There are four links in the chain of credibility. If one of them breaks, your credibility is broken — or was never secured in the first place.
Whether you are an entrepreneur, manager, salesperson or any businessperson, having the trust of the people you serve is paramount. But you cannot earn their trust without first being viewed as a credible source of information and advice.
Credibility is the chain that firmly connects you to another person, so your ideas are respected and your recommendations are given due consideration. There are four links in the chain of credibility. If one of them breaks, your credibility is broken — or was never secured in the first place.
1. Being known
In business, it’s not just who you know, but also who knows YOU. These days, you often don’t make the first impression with a new partner, prospect or job candidate. Google and LinkedIn do that. If your online presence doesn’t suggest you’re a somebody, you can easily be perceived as a nobody — especially with young professionals entering the workforce.
Being known requires you to proactively become visible, findable and relevant online. Take a moment to Google your name to see what others see. Then share (some of) your expertise that’s relevant to the people you want to do business with. Keep in mind, your digital credibility must be developed in addition to (not in place of) networking with other professionals.
I understand you may be fearful about putting yourself out there and getting backlash if you say something publicly online that doesn’t land well. I felt the same way at first. But I can tell you that significantly more people know who I am and what I’m about after I started posting more content, paying attention to SEO keywords and optimizing my LinkedIn profile.
2. Being likable
There are many components to likability. So, I’ll touch on only a few here. To be liked, start by finding a way to like others — and let them know you like them first. Always assume positive intent, unless or until they prove otherwise.
Show respect for their time, resources, family and culture. Be personable, not transactional, by showing empathy for their unique situation. And allow them to see your true, authentic self. Showing a little vulnerability can go a long way.
When it comes to your direct reports, however, being respected is more important than being liked. I’ve had a couple of department heads who felt it was so important to be liked by their staff that it compromised their ability to hold them accountable for doing their jobs. Suffice it to say, their team members underperformed. Their need to be liked led to their undoing.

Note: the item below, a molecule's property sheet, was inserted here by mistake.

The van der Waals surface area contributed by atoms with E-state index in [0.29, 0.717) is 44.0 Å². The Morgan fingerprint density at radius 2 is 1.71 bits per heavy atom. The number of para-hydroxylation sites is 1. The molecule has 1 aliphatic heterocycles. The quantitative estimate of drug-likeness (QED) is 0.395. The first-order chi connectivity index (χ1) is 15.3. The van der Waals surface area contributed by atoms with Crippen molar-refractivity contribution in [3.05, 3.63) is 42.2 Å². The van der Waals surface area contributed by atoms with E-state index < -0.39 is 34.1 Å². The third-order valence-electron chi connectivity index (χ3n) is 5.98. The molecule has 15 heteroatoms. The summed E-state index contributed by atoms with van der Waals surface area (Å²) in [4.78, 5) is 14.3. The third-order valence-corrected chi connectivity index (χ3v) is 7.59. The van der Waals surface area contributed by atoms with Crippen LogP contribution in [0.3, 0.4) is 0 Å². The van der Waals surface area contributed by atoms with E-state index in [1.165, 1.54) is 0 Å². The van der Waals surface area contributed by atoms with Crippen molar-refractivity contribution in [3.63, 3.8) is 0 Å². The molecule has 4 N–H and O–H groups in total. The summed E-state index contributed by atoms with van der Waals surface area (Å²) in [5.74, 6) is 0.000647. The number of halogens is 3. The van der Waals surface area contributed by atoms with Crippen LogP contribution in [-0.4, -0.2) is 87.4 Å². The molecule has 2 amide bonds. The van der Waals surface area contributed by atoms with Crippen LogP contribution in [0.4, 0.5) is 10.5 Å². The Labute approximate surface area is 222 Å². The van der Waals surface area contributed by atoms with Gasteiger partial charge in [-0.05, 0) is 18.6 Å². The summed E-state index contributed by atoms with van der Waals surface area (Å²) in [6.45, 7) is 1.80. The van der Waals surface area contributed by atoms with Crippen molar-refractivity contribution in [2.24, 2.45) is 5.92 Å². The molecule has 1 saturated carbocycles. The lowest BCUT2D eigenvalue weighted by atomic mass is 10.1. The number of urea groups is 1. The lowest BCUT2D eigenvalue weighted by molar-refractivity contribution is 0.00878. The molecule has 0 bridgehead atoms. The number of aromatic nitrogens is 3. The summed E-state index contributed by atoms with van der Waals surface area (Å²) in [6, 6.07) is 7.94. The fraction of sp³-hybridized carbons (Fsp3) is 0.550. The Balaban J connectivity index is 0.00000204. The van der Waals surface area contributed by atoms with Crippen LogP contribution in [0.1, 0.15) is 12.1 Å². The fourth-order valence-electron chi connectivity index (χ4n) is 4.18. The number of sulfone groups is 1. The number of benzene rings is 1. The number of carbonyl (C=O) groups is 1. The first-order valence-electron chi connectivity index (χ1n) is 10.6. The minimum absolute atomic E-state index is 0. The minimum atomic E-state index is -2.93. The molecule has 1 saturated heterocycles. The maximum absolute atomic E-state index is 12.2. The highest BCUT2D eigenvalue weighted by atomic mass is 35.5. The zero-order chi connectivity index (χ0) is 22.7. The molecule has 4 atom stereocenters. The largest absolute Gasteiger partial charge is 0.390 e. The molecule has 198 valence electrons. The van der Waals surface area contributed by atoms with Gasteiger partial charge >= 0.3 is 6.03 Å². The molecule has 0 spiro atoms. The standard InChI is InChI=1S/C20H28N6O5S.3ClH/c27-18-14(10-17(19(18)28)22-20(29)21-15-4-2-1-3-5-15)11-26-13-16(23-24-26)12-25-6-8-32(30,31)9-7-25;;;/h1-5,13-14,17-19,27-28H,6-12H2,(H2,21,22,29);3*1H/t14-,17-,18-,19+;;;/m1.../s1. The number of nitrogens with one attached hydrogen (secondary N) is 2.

3. Being trustworthy
Before you can expect to be trusted by others, they need to see you behaving with integrity and fairness — always, in all ways. The information you share must be accurate, reliably sourced and relevant. Expect your competitors to try to sow seeds of doubt.
Being trustworthy is also doing what you say you’re going to do. In fact, take Tom Peters’ advice: underpromise and overdeliver.
Share the credit for your wins, and accept responsibility for your mistakes. Taking credit for others’ work, or simply not recognizing them for their contribution, is an immediate credibility killer.
Being trustworthy is not about morality, it’s about congruence. Bottom line, you have to walk your talk.
4. Being helpful
When price and product are equal, people prefer to do business with those they know, like and trust. When price and product are NOT equal, people STILL prefer to do business with those they know, like and trust. But that’s not enough to be credible in today’s marketplace.
You have to be seen as someone who knows how to help and cares more about serving others than serving yourself. During my years as a public image chair in Rotary International, I learned this concept as “Service Above Self.”
Being helpful professionally is about making sense of complex issues, providing clarity in the fog and collaborating with others to solve problems they haven’t been able to solve on their own. But resist your urge to immediately play the hero and save the day.
Albert Einstein was once asked, “If you had one hour to solve a problem, and the problem was the Earth was going to be destroyed, how would you allocate your hour?” He reportedly answered, “I would spend the first 59 minutes fully understanding the problem and the last minute actually solving the problem.”
When others believe you fully understand the problem through their eyes, you’ll have the credibility to recommend the changes needed to actually solve the problem.
You might strongly believe that you are knowledgeable and friendly and that you always act with integrity and have the expertise to help others achieve their goals. The question is, do THEY know that?
To earn the trust of the people who are vital to your success, always build and maintain your credibility with them.
By C. Lee Smith